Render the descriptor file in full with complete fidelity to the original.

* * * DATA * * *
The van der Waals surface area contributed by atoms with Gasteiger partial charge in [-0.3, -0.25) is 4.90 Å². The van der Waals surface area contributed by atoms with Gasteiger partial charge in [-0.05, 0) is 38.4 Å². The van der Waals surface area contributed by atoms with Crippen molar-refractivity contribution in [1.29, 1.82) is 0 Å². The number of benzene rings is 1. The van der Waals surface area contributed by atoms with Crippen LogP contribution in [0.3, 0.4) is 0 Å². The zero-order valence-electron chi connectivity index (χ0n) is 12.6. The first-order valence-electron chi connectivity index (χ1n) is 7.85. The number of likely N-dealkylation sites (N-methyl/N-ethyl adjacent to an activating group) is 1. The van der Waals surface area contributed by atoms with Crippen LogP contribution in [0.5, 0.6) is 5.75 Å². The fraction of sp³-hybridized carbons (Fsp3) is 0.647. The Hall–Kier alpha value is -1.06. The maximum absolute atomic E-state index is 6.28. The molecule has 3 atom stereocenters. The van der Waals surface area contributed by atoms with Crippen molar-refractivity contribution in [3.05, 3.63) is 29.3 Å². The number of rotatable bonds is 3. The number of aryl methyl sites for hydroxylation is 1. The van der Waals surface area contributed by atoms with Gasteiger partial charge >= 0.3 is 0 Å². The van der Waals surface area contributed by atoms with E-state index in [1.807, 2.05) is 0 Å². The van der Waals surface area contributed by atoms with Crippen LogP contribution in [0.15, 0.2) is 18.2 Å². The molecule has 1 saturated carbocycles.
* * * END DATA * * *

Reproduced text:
The van der Waals surface area contributed by atoms with Gasteiger partial charge in [-0.3, -0.25) is 4.90 Å². The van der Waals surface area contributed by atoms with Gasteiger partial charge in [-0.05, 0) is 38.4 Å². The van der Waals surface area contributed by atoms with Crippen molar-refractivity contribution in [1.29, 1.82) is 0 Å². The number of benzene rings is 1. The van der Waals surface area contributed by atoms with Crippen LogP contribution in [0.3, 0.4) is 0 Å². The zero-order valence-electron chi connectivity index (χ0n) is 12.6. The first-order valence-electron chi connectivity index (χ1n) is 7.85. The number of likely N-dealkylation sites (N-methyl/N-ethyl adjacent to an activating group) is 1. The van der Waals surface area contributed by atoms with Crippen LogP contribution in [0.5, 0.6) is 5.75 Å². The fraction of sp³-hybridized carbons (Fsp3) is 0.647. The Hall–Kier alpha value is -1.06. The maximum absolute atomic E-state index is 6.28. The molecule has 3 atom stereocenters. The van der Waals surface area contributed by atoms with Crippen molar-refractivity contribution in [3.05, 3.63) is 29.3 Å². The number of rotatable bonds is 3. The number of aryl methyl sites for hydroxylation is 1. The van der Waals surface area contributed by atoms with Gasteiger partial charge >= 0.3 is 0 Å². The van der Waals surface area contributed by atoms with E-state index in [1.807, 2.05) is 0 Å². The van der Waals surface area contributed by atoms with Crippen LogP contribution in [0.15, 0.2) is 18.2 Å². The molecule has 1 saturated carbocycles.